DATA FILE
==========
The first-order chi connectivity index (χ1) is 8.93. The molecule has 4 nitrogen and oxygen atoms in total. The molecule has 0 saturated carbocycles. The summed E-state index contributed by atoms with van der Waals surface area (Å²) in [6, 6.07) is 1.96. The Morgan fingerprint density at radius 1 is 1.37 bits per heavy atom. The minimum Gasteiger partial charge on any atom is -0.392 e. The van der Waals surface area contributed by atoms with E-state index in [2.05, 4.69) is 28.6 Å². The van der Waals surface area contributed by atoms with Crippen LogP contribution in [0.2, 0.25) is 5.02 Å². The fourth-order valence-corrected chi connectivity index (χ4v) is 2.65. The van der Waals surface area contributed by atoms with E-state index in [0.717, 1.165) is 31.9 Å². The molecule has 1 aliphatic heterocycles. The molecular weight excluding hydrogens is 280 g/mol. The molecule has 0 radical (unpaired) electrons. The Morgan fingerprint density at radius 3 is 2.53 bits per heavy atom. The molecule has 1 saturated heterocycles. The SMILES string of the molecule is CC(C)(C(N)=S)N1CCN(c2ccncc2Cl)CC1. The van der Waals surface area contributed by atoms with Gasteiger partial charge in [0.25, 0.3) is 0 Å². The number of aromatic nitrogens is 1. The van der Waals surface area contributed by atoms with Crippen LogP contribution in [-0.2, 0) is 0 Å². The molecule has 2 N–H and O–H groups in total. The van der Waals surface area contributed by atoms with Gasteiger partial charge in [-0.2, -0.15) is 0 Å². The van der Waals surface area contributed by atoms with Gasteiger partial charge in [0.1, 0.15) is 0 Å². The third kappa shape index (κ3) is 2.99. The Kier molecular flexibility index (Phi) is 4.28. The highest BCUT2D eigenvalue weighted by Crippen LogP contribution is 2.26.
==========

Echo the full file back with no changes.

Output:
The first-order chi connectivity index (χ1) is 8.93. The molecule has 4 nitrogen and oxygen atoms in total. The molecule has 0 saturated carbocycles. The summed E-state index contributed by atoms with van der Waals surface area (Å²) in [6, 6.07) is 1.96. The Morgan fingerprint density at radius 1 is 1.37 bits per heavy atom. The minimum Gasteiger partial charge on any atom is -0.392 e. The van der Waals surface area contributed by atoms with E-state index in [2.05, 4.69) is 28.6 Å². The van der Waals surface area contributed by atoms with Crippen LogP contribution in [0.2, 0.25) is 5.02 Å². The fourth-order valence-corrected chi connectivity index (χ4v) is 2.65. The van der Waals surface area contributed by atoms with E-state index in [0.717, 1.165) is 31.9 Å². The molecule has 1 aliphatic heterocycles. The molecular weight excluding hydrogens is 280 g/mol. The molecule has 0 radical (unpaired) electrons. The Morgan fingerprint density at radius 3 is 2.53 bits per heavy atom. The molecule has 1 saturated heterocycles. The SMILES string of the molecule is CC(C)(C(N)=S)N1CCN(c2ccncc2Cl)CC1. The van der Waals surface area contributed by atoms with Gasteiger partial charge in [0.25, 0.3) is 0 Å². The number of aromatic nitrogens is 1. The van der Waals surface area contributed by atoms with Crippen LogP contribution in [-0.2, 0) is 0 Å². The molecule has 2 N–H and O–H groups in total. The van der Waals surface area contributed by atoms with Gasteiger partial charge in [-0.2, -0.15) is 0 Å². The van der Waals surface area contributed by atoms with Gasteiger partial charge in [0.1, 0.15) is 0 Å². The third kappa shape index (κ3) is 2.99. The Kier molecular flexibility index (Phi) is 4.28. The highest BCUT2D eigenvalue weighted by Crippen LogP contribution is 2.26.